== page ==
‘Honor’ killings punished: In the most severe punishment ever handed down to Indians convicted of so-called honor killings, a judge in Uttar Pradesh state has sentenced eight village leaders to death and 20 villagers to life imprisonment for three murders committed in 1991. The case involved a boy from the “untouchable” Jatav caste who eloped with his girlfriend, from the higher Jat caste; the pair was helped by the boy’s cousin. The three returned to their village after a few days in the hope that anger would have subsided; instead they were seized by the village council, put on trial, tortured, and brutally killed. The death sentence is very rare in India, but earlier this year the Supreme Court ordered states to stamp out honor killings, and ruled that perpetrators should face the death penalty.
U.S. spy ring rolled up: Hezbollah has neutralized a network of CIA spies that was furnishing secret information on the inner workings of the radical Islamist organization. In June the head of the Beirut-based Hezbollah, Hassan Nasrallah, boasted on television that two CIA informants had been exposed. The U.S. denied the claim at the time, but has now admitted it was true. Hezbollah has since found other informants, who experts say have probably been executed. U.S. officials told ABC News that CIA handlers used the code word “pizza” when discussing meetings with the informants and then held some of those meetings in a Beirut Pizza Hut. “We were lazy, and the CIA is now flying blind against Hezbollah,” one former U.S. official said.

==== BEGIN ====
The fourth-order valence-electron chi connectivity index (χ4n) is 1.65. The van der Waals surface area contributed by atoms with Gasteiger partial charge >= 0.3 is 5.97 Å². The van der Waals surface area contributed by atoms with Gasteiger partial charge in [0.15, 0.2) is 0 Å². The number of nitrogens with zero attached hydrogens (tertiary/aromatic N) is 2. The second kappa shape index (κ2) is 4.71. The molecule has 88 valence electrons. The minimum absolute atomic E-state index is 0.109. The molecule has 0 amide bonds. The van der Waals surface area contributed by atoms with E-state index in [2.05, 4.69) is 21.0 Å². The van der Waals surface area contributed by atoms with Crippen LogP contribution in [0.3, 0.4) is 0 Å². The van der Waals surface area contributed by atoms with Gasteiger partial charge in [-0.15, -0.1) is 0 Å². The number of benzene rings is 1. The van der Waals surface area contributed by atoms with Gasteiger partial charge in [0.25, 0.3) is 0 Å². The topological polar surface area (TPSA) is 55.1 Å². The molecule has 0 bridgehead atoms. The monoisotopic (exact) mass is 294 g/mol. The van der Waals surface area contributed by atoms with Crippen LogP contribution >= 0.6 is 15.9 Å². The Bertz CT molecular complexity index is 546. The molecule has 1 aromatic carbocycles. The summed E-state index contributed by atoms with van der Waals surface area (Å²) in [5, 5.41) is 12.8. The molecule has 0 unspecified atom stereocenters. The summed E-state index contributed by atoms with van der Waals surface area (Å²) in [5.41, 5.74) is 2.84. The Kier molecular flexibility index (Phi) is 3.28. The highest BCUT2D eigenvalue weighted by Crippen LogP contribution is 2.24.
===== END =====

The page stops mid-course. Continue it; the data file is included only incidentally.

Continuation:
Left-wing radio banned: Israel’s conservative government has shut down a dovish radio station that was transmitting pro-peace messages into Israel from the Palestinian-controlled West Bank. The All for Peace station had been operating since 2004, and its director said its journalists had Israeli government-issued press cards, but the communications ministry said the station was broadcasting into Israel illegally. Conservative lawmaker Danny Danon, of Prime Minister Benjamin Netanyahu’s Likud Party, said the station was “an instrument of incitement” and that he had pushed for it to be silenced.
Qaddafi’s son captured: Saif al-Islam al-Qaddafi, the late dictator’s son and hard-line defender of his father’s brutal regime, was captured last week in the southern reaches of Libya’s desert. The 39-year-old Qaddafi surrendered peacefully after his convoy was intercepted by militiamen from the town of Zintan, where he has since been held. Representatives of the International Committee of the Red Cross this week visited Qaddafi there and reported that he was in good health, though he claimed to have sustained an injury to his hand in a NATO air attack since he disappeared into the desert in mid-October. Libya’s transitional government told the chief prosecutor of the International Criminal Court that it intended to try Qaddafi in Libya, not in The Hague.
Ethiopia sends in troops: Ethiopia has followed Kenya in sending its armed forces into Somalia as part of an intensifying international offensive against the al-Shabab militant Islamist group, which controls parts of the war-torn country. Witnesses along the drought-stricken Ethiopia-Somalia border said al-Shabab rebels were forced to retreat after Ethiopia sent in hundreds of troops last week, backed by armored vehicles, tanks, and heavy artillery. The Ethiopian government has so far publicly denied the incursion. The deployment risks rallying Somalis behind al-Shabab. When Ethiopia sent troops into Somalia in 2006 to help the government contain another Islamist group, they stayed until 2009, inspiring a nationalist backlash and a wave of support for the Islamists.